2023 was a year of big anniversaries
A lot of big news happened in 2023, but it was also a year to remember things that happened in other years.
That's right — we're diving into history with a year-end roundup of anniversaries.
Israel declared independence 75 years ago, while Palestinians mourned 75 years since the Nakba, or catastrophe.
Without further ado, here's a list of articles from 2023 about notable historical happenings, organized by what month they originally occurred.
2013: In 2023, it feels like the world is on fire. But it'll be OK if you just tell yourself, "this is fine" ... right? In 2013, Question Hound's most famous comic strip debuted, which over the years spawned a mass of internet memes.
1943: Casablanca opened nationwide in the U.S. The movie about refugees fleeing Nazi-occupied Europe included actors who were refugees themselves.
1923: Sam Phillips was born. The record producer brought the world Elvis Presley, Johnny Cash, Roy Orbison and B.B. King. He founded the legendary Memphis label Sun Records and was a key architect of rock 'n' roll. Here's his story.
Also in 1923: Prognosticators prognosticated a whole slew of ideas for a century in the future: "No More Hard Work By 2023!" (Note: It's not clear what month in 1923 these predictions were published, but we wrote about them in January.)
2003: The space shuttle Columbia disintegrated over Texas as it returned to Earth. Seven astronauts were killed. NASA's deputy administrator talked with NPR about what she remembered from that day and how the disaster affected future missions.
Also in 2003: Secretary of State Colin Powell delivered a speech to the United Nations Security Council saying Iraqi leader Saddam Hussein had "weapons of mass destruction." His claims turned out to be based on faulty information.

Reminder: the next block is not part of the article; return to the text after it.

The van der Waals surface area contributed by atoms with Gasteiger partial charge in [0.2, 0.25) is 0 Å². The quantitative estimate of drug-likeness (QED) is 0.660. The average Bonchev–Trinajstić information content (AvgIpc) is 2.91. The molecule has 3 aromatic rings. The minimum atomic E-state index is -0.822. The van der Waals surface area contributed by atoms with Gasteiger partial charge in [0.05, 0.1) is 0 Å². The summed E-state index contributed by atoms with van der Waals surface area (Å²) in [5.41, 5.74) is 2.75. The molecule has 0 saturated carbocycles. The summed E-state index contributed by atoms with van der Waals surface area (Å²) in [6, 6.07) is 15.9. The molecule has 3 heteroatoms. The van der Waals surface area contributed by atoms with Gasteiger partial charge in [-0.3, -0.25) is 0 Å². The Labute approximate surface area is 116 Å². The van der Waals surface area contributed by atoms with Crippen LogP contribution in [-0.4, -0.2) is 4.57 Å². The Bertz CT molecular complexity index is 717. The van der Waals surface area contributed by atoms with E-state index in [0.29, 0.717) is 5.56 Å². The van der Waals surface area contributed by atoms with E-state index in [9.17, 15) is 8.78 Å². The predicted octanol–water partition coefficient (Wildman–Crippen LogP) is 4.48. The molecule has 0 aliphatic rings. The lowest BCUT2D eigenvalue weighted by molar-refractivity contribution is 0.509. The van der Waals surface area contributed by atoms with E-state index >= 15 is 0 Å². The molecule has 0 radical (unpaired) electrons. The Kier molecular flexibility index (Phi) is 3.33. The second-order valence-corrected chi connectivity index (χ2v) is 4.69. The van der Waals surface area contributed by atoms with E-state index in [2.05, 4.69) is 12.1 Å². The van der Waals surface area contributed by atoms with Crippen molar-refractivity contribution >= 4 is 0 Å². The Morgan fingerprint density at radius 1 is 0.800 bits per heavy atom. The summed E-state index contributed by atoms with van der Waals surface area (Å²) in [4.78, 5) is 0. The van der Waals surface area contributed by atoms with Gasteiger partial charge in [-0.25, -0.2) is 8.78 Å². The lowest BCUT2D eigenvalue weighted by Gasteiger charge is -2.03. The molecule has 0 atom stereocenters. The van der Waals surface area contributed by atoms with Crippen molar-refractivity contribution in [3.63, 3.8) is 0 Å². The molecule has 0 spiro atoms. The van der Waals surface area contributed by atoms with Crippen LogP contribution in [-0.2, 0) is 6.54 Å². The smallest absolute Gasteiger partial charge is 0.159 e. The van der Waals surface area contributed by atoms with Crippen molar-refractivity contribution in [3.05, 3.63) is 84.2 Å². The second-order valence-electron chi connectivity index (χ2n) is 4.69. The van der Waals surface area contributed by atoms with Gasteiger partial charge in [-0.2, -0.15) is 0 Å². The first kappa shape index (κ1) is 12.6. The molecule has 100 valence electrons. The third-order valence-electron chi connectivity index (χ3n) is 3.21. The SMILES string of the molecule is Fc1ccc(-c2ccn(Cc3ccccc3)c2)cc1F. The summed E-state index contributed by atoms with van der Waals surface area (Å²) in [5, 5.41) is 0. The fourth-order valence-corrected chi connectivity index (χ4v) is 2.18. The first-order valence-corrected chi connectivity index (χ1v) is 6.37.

1993: Federal agents arrived at the compound of the Branch Davidian Christian sect near Waco, Texas. A gunfight ensued, during which five Branch Davidians and four federal agents were killed. The events led to a 51-day siege, ending with a fire that killed scores of people inside. Fresh Air talked with the author of a new book that covers the standoff and the Branch Davidian leader, David Koresh.
1973: About 200 Native American activists seized the South Dakota town of Wounded Knee, kicking off a monthslong occupation that helped galvanize the movement for Indigenous rights across the U.S. They aimed to protest corruption in tribal leadership and highlight the U.S. government's failure to honor Native treaties.
2003: President George W. Bush sent U.S. troops to invade Iraq, launching a war with profound effects for the U.S. and the Middle East. At least 270,000 Iraqis, mostly civilians, were killed, as were some 4,600 U.S. service members.
- Here are three takeaways from the invasion as it marked 20 years.
- NPR's Middle East editor was a reporter in Iraq in 2003. He remembers that there were already warnings at the time of chaos to come.
- U.S.veterans of the war still remember it, though most Americans have moved on.
- The U.S. military called the initial bombing campaign "shock and awe." NPR's Eric Westervelt was embedded with the lead attack elements of the U.S. Army's 3rd Infantry Division. Here's what it sounded like as U.S. forces pushed into Baghdad. And what it looked like as violence continued for years afterward.
- A college student, a U.S. Army intelligence officer, an Iraqi translator and a former U.S. Marine talked about how the war changed their lives.
1973: Pink Floyd released the classic album Dark Side of the Moon. NPR answered the burning question: What does a psychologist think of the lyrics?
2003: The English translation of the classic memoir Persepolis by Marjane Satrapi was published. Using black-and-white comics, it told the story of a young girl who grows up in Iran during the 1979 revolution and its tumultuous aftermath.
1993: The World Wide Web launched into the public domain, making it simple for anyone to navigate the internet.